17. The system of claim 16, wherein the address comprises a twenty-four bit address.

18. The system of claim 15, the control unit adapted to perform read and/or write operations compatible with a serial peripheral interface protocol, and wherein the serial non-volatile memory device comprises a serial flash memory device.

19. The system of claim 18, the control unit further adapted to perform a write operation compatible with the serial peripheral interface protocol to the extended address register at least in part in response to receiving the extended address value from the processor.

20. The system of claim 15, wherein one or more of the plurality of subsets comprises 16M storage locations.

21. The system of claim 20, wherein the plurality of storage locations comprise 8-bit storage locations, and wherein the plurality of subsets comprise subsets with a capacity of 128 Mb to provide a total capacity for the memory device of greater than 128 Mb.

Description:

RELATED APPLICATIONS

This application is a National Stage application of and claims the benefit of priority to PCT/IB2008/055584, filed Dec. 30, 2008, entitled Enhanced Addressability for Serial Non-Volatile Memory.

BACKGROUND

Subject matter disclosed herein may relate to non-volatile memory devices, and may relate more particularly to enhancing addressability for serial flash memory devices.

Non-volatile memory devices, including flash memory devices, may be found in a wide range of electronic devices. In particular, flash memory devices may be used in computers, digital cameras, cellular telephones, personal digital assistants, etc. For many applications, flash memory devices may store instructions to be executed on a processor, and in at least some of these applications, the processor may fetch instructions from the flash memory devices, such as, for example, in execute-in-place (XiP) implementations. For these applications and others, the range of flash memory addresses, and therefore flash memory storage capacity, that is accessible to the processor or other system component may impact the range of possible applications that may benefit from flash memory.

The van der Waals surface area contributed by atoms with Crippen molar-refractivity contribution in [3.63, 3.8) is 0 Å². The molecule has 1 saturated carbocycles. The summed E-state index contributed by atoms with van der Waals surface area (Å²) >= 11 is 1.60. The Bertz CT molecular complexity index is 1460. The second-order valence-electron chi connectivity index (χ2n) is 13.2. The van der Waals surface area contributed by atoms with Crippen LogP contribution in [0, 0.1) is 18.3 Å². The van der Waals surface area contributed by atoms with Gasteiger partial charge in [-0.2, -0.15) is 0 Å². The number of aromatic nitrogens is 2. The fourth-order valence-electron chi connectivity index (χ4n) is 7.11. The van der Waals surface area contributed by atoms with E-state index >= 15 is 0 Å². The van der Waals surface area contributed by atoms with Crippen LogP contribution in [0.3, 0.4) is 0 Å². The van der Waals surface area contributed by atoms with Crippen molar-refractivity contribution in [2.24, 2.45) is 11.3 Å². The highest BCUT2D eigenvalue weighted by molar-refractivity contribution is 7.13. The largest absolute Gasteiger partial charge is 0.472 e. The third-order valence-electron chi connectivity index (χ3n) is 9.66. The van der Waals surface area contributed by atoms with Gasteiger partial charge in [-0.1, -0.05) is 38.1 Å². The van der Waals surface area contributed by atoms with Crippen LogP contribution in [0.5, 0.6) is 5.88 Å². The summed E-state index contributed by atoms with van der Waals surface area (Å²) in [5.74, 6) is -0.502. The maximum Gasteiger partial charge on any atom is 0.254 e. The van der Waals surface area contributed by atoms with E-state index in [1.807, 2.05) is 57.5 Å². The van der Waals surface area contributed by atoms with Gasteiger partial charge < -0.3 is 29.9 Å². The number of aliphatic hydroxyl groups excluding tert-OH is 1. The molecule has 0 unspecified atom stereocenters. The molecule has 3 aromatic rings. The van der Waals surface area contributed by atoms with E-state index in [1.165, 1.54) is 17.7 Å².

BRIEF DESCRIPTION OF THE DRAWINGS

Claimed subject matter is particularly pointed out and distinctly claimed in the concluding portion of the specification. However, both as to organization and/or method of operation, together with objects, features, and/or advantages thereof, it may best be understood by reference to the following detailed description if read with the accompanying drawings in which:

FIG. 1 is a block diagram of an example embodiment of a computing platform including a serial flash memory device;

FIG. 2 is a block diagram depicting an example embodiment of a serial flash memory device configured for single input and single output operation;

FIG. 3 is a diagram of an example serial peripheral interface read operation;

FIG. 4 is a block diagram of an example embodiment of a serial flash memory storage unit; and

FIG. 5 is a flow diagram of an example embodiment of a method for enhancing addressability for a serial flash memory device.